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Traffic problem and solutions

01:35 AM August 29, 2016

IN “WHY didn’t MMDA act on ‘çhoke points’ before?” (Opinion, 7/19/16), Stephen Monsanto asked: “What’s so difficult about getting MMDA traffic enforcers to do nothing but man those choke points during peak or rush hours (if not 24/7) and holding them accountable if the CCTVs show them not doing their job?” I made the same suggestion years ago on social media.

Funny how Monsanto mentioned the exact spot where I experienced one of the worst rainless traffic jams ever: the Edsa-Kamuning intersection in Quezon City. I was going to cross Edsa coming from Kamuning Road. Two long lines of vehicles were hardly moving on Kamuning. When I finally reached the Edsa-Kamuning corner, after what seemed like an eternity, I was so frustrated to see that the only reason for the snail-paced traffic flow was that vehicles on Edsa continued to move forward even though the traffic light had turned red; thus, the vehicles coming from Kamuning had no chance to move forward. Yet all that was needed to put the motorists in their place was one traffic enforcer!

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It’s not hard to imagine many more intersections around the metropolis are in the same situation.

The Metropolitan Manila Development Authority should release to the public a list of all its traffic enforcers, specifying the “choke point” to which each of them are assigned. This should tell the public who is to be held accountable when a certain intersection is left unmanned. I really can’t understand this now-you-see-them-now-you-don’t magic act.

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All other government employees are strictly required to be at their workplace from 8 a.m. to 5 p.m. or at specified hours. Why are traffic enforcers tolerated when they are not in their posts at the required time? Why do we get the feeling that they are only around when they feel like it? Can the MMDA at least give the public a hotline to call whenever there are traffic jams that need disentangling by traffic enforcers?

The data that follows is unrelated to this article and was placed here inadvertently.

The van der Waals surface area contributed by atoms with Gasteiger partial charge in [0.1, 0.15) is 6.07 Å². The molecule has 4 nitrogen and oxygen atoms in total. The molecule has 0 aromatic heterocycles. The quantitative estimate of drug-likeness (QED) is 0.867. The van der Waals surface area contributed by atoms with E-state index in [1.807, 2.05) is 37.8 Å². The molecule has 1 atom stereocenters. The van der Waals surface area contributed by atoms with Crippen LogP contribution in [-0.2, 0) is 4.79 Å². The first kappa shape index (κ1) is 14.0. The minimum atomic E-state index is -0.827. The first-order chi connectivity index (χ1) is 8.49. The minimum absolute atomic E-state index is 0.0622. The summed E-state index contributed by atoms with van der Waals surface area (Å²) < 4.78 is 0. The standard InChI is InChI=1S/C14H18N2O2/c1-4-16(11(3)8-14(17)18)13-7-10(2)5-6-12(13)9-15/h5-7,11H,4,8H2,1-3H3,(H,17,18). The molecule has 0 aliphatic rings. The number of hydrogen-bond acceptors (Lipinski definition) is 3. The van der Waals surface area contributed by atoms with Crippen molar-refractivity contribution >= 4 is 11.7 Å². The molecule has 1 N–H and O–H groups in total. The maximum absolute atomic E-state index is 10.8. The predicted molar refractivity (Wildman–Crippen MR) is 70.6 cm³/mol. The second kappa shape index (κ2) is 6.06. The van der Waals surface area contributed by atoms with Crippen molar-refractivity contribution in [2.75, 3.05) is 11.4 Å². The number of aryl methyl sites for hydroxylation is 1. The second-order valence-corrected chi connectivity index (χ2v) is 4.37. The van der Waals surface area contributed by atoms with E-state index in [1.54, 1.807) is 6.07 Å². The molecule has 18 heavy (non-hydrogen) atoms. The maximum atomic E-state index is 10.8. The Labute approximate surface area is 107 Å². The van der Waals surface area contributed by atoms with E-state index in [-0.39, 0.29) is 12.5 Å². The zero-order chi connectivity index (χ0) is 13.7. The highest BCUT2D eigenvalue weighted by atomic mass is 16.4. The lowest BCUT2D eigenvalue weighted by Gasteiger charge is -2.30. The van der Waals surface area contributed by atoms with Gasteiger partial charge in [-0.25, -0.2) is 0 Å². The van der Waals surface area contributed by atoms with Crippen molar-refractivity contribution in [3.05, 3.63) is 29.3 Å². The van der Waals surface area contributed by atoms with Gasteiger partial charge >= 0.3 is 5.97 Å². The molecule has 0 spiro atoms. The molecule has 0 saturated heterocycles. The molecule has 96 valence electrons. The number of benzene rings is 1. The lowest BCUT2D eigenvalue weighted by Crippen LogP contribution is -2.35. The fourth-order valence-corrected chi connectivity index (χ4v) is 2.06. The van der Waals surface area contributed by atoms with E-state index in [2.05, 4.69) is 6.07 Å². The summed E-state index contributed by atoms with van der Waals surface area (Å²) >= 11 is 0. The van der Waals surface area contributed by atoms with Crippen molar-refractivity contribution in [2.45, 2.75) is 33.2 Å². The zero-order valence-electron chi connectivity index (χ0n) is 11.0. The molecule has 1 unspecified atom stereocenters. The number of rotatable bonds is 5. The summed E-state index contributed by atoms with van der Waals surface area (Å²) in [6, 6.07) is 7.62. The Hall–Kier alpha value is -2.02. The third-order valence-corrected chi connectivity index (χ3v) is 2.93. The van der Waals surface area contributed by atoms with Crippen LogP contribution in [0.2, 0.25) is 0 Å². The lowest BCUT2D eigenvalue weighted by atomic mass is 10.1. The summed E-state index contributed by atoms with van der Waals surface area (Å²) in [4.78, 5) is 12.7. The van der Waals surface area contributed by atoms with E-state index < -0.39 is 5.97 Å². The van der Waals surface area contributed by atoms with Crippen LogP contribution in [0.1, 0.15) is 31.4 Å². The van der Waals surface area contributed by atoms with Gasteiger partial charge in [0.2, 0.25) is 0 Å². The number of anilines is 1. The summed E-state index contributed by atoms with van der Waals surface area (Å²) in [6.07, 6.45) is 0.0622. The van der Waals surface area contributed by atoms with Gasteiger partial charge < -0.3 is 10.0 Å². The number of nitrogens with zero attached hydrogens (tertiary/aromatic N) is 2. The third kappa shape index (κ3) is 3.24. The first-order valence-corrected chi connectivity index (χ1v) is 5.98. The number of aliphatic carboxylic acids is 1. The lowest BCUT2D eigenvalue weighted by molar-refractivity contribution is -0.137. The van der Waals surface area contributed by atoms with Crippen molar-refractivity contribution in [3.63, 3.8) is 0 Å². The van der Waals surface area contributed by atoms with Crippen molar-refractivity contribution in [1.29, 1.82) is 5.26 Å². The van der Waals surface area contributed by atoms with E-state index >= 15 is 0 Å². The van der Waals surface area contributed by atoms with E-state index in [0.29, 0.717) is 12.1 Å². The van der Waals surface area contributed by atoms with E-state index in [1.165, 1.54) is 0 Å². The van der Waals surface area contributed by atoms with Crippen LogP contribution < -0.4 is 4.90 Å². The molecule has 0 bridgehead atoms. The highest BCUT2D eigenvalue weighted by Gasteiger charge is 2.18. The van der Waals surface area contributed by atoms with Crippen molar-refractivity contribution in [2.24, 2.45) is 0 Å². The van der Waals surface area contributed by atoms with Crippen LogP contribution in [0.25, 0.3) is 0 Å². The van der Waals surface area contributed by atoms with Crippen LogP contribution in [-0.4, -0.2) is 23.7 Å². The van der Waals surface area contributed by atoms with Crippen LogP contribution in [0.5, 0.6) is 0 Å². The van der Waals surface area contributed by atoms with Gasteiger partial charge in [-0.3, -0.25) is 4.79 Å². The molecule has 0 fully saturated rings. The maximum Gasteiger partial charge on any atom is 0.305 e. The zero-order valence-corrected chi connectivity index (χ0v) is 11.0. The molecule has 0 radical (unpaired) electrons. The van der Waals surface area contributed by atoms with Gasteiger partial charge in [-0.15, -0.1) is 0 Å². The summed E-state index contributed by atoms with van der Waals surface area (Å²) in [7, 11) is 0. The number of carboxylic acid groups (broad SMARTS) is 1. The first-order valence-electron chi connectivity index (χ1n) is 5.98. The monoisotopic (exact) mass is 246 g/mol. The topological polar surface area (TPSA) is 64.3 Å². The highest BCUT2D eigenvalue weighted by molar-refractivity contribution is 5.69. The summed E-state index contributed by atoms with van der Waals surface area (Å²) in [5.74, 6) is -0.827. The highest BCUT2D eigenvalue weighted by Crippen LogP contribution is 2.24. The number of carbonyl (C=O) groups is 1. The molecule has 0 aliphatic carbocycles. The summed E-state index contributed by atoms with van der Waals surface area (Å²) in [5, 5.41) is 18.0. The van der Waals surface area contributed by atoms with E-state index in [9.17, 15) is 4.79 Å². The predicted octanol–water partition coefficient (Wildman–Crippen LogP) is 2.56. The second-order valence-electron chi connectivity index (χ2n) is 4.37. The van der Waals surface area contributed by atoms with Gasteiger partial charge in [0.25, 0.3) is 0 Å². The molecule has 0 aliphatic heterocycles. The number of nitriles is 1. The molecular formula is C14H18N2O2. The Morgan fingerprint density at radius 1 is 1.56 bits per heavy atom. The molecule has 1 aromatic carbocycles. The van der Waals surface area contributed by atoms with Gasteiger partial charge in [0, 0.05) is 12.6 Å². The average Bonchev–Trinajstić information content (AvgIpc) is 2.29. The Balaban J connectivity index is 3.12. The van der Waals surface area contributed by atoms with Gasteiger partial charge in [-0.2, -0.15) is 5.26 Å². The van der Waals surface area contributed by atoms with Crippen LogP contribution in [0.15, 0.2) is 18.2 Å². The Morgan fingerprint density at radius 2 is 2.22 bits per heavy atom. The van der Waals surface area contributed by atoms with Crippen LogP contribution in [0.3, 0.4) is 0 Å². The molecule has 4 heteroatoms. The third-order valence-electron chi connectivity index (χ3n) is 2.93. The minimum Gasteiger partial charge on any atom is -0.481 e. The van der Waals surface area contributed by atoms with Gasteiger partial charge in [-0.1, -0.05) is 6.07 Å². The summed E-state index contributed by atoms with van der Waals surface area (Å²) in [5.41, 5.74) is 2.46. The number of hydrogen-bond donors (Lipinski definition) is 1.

I recently passed by UP Village coming from SSS, going to Katipunan. The volume of traffic was really huge. But there were traffic enforcers at every intersection, and traffic was flowing smoothly and in a very orderly fashion, and I was able to reach Katipunan in a matter of minutes. That’s the point: Even if the number of vehicles has multiplied by the thousands, if there are traffic enforcers making sure that everyone follows all traffic rules, traffic would always be bearable.

Should the President choose to appoint a new MMDA head, let him be someone who is fond of driving around—like the President himself; someone  hands-on, with the energy to personally check traffic situations and not spend most of his working hours in the air-conditioned comfort of his office. Let’s see if this doesn’t make the traffic enforcers show how hardworking they are.

It would also be most important to review all road projects that are behind schedule. Everybody knows that unfinished road work is also one of the perennial causes of monstrous traffic jams.

Discussion of remedies to the traffic problem would not be complete without mentioning the flood-prone areas, as flooding always causes more traffic jams. However, solutions to flooding can be as immediate as the cleaning of esteros and canals; or as long-term as building better drainage systems. A thorough study of all the flood-prone areas and how to minimize, or better, prevent the flooding, is in order.

But I’m sure this has been done or is already being done. Still the question is: Why do roads still get flooded so easily?

—MARIA ESTRELLITA R. REYES, [email protected]

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TAGS: letter, Letter to the Editor, MMDA, opinion, traffic, transport, Transportation
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